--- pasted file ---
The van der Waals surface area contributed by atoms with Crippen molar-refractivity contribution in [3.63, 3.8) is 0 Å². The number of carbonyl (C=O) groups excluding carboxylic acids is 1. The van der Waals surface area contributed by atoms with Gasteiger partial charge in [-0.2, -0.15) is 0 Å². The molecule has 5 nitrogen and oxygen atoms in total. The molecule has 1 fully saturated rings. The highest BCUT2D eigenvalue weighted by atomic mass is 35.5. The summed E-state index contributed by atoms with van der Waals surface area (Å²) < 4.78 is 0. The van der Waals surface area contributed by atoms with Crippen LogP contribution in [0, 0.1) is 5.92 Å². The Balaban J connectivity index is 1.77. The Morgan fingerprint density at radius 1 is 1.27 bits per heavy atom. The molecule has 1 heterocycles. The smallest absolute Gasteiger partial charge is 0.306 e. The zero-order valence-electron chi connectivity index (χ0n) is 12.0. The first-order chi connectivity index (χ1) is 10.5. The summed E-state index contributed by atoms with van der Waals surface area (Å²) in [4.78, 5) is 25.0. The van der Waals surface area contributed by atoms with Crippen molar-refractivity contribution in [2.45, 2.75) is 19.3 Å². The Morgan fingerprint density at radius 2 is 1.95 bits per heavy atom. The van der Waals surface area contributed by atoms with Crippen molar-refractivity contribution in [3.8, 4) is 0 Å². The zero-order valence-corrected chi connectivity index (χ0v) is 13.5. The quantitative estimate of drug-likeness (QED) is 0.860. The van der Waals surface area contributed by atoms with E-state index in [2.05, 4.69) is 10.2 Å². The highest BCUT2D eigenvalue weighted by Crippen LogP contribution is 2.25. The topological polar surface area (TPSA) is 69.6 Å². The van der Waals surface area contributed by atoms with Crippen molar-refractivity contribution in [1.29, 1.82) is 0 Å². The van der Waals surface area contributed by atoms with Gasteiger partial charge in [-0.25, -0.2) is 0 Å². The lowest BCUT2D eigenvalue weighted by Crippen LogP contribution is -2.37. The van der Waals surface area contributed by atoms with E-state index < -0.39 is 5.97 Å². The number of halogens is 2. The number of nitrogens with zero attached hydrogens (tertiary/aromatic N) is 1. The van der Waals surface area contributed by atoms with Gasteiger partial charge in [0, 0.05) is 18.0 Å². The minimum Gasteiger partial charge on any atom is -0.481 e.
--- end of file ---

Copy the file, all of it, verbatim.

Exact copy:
The van der Waals surface area contributed by atoms with Crippen molar-refractivity contribution in [3.63, 3.8) is 0 Å². The number of carbonyl (C=O) groups excluding carboxylic acids is 1. The van der Waals surface area contributed by atoms with Gasteiger partial charge in [-0.2, -0.15) is 0 Å². The molecule has 5 nitrogen and oxygen atoms in total. The molecule has 1 fully saturated rings. The highest BCUT2D eigenvalue weighted by atomic mass is 35.5. The summed E-state index contributed by atoms with van der Waals surface area (Å²) < 4.78 is 0. The van der Waals surface area contributed by atoms with Crippen LogP contribution in [0, 0.1) is 5.92 Å². The Balaban J connectivity index is 1.77. The Morgan fingerprint density at radius 1 is 1.27 bits per heavy atom. The molecule has 1 heterocycles. The smallest absolute Gasteiger partial charge is 0.306 e. The zero-order valence-electron chi connectivity index (χ0n) is 12.0. The first-order chi connectivity index (χ1) is 10.5. The summed E-state index contributed by atoms with van der Waals surface area (Å²) in [4.78, 5) is 25.0. The van der Waals surface area contributed by atoms with Crippen molar-refractivity contribution in [2.45, 2.75) is 19.3 Å². The Morgan fingerprint density at radius 2 is 1.95 bits per heavy atom. The van der Waals surface area contributed by atoms with Crippen molar-refractivity contribution in [3.8, 4) is 0 Å². The zero-order valence-corrected chi connectivity index (χ0v) is 13.5. The quantitative estimate of drug-likeness (QED) is 0.860. The van der Waals surface area contributed by atoms with E-state index in [2.05, 4.69) is 10.2 Å². The highest BCUT2D eigenvalue weighted by Crippen LogP contribution is 2.25. The topological polar surface area (TPSA) is 69.6 Å². The van der Waals surface area contributed by atoms with Crippen molar-refractivity contribution in [1.29, 1.82) is 0 Å². The van der Waals surface area contributed by atoms with Gasteiger partial charge in [-0.25, -0.2) is 0 Å². The lowest BCUT2D eigenvalue weighted by Crippen LogP contribution is -2.37. The van der Waals surface area contributed by atoms with E-state index < -0.39 is 5.97 Å². The number of halogens is 2. The number of nitrogens with zero attached hydrogens (tertiary/aromatic N) is 1. The van der Waals surface area contributed by atoms with Gasteiger partial charge in [0, 0.05) is 18.0 Å². The minimum Gasteiger partial charge on any atom is -0.481 e.